Everyone’s human, and humans make mistakes. If something goes wrong with your product or service, it doesn’t take much for your whole reputation to collapse.

But there are things you can do to improve your reputation even after a fall. For five in-depth tips on how to improve your seller reputation on Amazon — or any site — check out this article by Becky Trowbridge of eComEngine. She focuses on everything from the importance of setting realistic expectations in your product descriptions to the importance of answering customer queries in all their forms.

Even though these seem like simple steps, they’re some of the most important in creating a foolproof e-commerce marketing strategy.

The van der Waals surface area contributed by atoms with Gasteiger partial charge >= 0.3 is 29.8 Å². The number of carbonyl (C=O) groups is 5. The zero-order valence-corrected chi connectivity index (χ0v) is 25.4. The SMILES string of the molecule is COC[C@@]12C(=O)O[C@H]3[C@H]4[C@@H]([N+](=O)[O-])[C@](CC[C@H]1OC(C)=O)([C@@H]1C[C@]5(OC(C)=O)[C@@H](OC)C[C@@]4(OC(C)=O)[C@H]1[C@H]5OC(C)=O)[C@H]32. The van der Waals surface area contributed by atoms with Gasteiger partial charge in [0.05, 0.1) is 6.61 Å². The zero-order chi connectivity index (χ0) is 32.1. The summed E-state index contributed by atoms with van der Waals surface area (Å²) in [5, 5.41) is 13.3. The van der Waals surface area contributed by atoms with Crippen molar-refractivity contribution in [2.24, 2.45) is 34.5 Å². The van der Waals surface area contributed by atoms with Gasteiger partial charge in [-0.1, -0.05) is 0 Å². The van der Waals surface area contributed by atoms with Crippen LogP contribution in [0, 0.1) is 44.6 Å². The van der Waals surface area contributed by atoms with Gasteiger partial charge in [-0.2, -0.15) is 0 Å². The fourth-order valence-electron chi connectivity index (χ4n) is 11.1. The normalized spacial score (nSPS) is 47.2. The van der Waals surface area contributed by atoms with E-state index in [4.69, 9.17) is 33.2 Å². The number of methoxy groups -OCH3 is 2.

Other e-commerce marketing strategies

Consider adding related products under whatever product a customer clicks on to view. Target does this really well: if you choose something — say, lavender bubble bath liquid — Target will pair that product with three related products and give you the total price.

Then it offers you a warm red button to click so you can add all four items to your cart. So easy! So effortless! And smart, on Target’s part.

More products in a buyer’s shopping cart equal more sales for you.

You can further beef up your e-commerce marketing strategy by:

  • Adding stickers with your website and contact info to all the products you send out
  • Proactively reaching out to customers to offer support before they even need it
  • Using influencer marketing to reach a wide audience

Together, all these different angles on a powerful e-commerce marketing strategy will ensure that your brand’s reach is deep and wide.


Learn More:Product vendors and eCommerce sellers use PickFu to optimize product listing pages by testing design concepts, photos, and descriptions with Amazon Prime member audiences.